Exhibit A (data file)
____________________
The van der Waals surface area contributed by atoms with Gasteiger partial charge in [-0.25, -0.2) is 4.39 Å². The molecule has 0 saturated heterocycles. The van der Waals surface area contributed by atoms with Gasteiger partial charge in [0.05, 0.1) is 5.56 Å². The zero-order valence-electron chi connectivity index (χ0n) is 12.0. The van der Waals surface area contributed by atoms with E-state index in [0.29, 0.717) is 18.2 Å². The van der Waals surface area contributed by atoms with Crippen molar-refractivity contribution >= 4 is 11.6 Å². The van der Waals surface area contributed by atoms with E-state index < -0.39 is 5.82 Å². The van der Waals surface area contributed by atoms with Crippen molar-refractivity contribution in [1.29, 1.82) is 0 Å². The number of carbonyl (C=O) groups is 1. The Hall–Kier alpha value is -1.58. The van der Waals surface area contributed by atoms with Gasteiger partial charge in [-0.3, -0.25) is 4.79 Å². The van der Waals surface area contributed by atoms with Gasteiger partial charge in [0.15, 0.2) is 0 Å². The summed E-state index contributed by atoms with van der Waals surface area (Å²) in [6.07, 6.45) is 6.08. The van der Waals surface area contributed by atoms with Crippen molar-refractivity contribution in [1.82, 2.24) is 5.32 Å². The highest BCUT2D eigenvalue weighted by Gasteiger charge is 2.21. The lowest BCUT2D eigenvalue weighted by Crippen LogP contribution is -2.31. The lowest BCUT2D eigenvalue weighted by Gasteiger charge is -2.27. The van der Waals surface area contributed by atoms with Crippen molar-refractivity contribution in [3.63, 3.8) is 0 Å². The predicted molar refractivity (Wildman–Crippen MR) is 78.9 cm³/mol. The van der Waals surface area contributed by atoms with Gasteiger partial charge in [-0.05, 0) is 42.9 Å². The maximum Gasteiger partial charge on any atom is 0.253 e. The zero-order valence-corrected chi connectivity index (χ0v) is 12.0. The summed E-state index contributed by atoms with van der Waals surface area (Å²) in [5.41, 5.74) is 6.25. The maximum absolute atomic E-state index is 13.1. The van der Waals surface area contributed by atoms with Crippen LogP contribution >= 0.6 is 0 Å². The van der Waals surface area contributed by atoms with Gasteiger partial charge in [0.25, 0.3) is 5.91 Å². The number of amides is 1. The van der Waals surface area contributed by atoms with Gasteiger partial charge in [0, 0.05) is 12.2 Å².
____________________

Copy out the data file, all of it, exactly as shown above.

The van der Waals surface area contributed by atoms with Gasteiger partial charge in [-0.25, -0.2) is 4.39 Å². The molecule has 0 saturated heterocycles. The van der Waals surface area contributed by atoms with Gasteiger partial charge in [0.05, 0.1) is 5.56 Å². The zero-order valence-electron chi connectivity index (χ0n) is 12.0. The van der Waals surface area contributed by atoms with E-state index in [0.29, 0.717) is 18.2 Å². The van der Waals surface area contributed by atoms with Crippen molar-refractivity contribution >= 4 is 11.6 Å². The van der Waals surface area contributed by atoms with E-state index < -0.39 is 5.82 Å². The van der Waals surface area contributed by atoms with Crippen molar-refractivity contribution in [1.29, 1.82) is 0 Å². The number of carbonyl (C=O) groups is 1. The Hall–Kier alpha value is -1.58. The van der Waals surface area contributed by atoms with Gasteiger partial charge in [-0.3, -0.25) is 4.79 Å². The van der Waals surface area contributed by atoms with Gasteiger partial charge in [0.15, 0.2) is 0 Å². The summed E-state index contributed by atoms with van der Waals surface area (Å²) in [6.07, 6.45) is 6.08. The van der Waals surface area contributed by atoms with Crippen molar-refractivity contribution in [1.82, 2.24) is 5.32 Å². The highest BCUT2D eigenvalue weighted by Gasteiger charge is 2.21. The lowest BCUT2D eigenvalue weighted by Crippen LogP contribution is -2.31. The lowest BCUT2D eigenvalue weighted by Gasteiger charge is -2.27. The van der Waals surface area contributed by atoms with Crippen molar-refractivity contribution in [3.63, 3.8) is 0 Å². The predicted molar refractivity (Wildman–Crippen MR) is 78.9 cm³/mol. The van der Waals surface area contributed by atoms with Gasteiger partial charge in [-0.05, 0) is 42.9 Å². The maximum Gasteiger partial charge on any atom is 0.253 e. The zero-order valence-corrected chi connectivity index (χ0v) is 12.0. The summed E-state index contributed by atoms with van der Waals surface area (Å²) in [5.41, 5.74) is 6.25. The maximum absolute atomic E-state index is 13.1. The van der Waals surface area contributed by atoms with Crippen LogP contribution >= 0.6 is 0 Å². The van der Waals surface area contributed by atoms with Gasteiger partial charge in [0.25, 0.3) is 5.91 Å². The number of amides is 1. The van der Waals surface area contributed by atoms with Gasteiger partial charge in [0, 0.05) is 12.2 Å².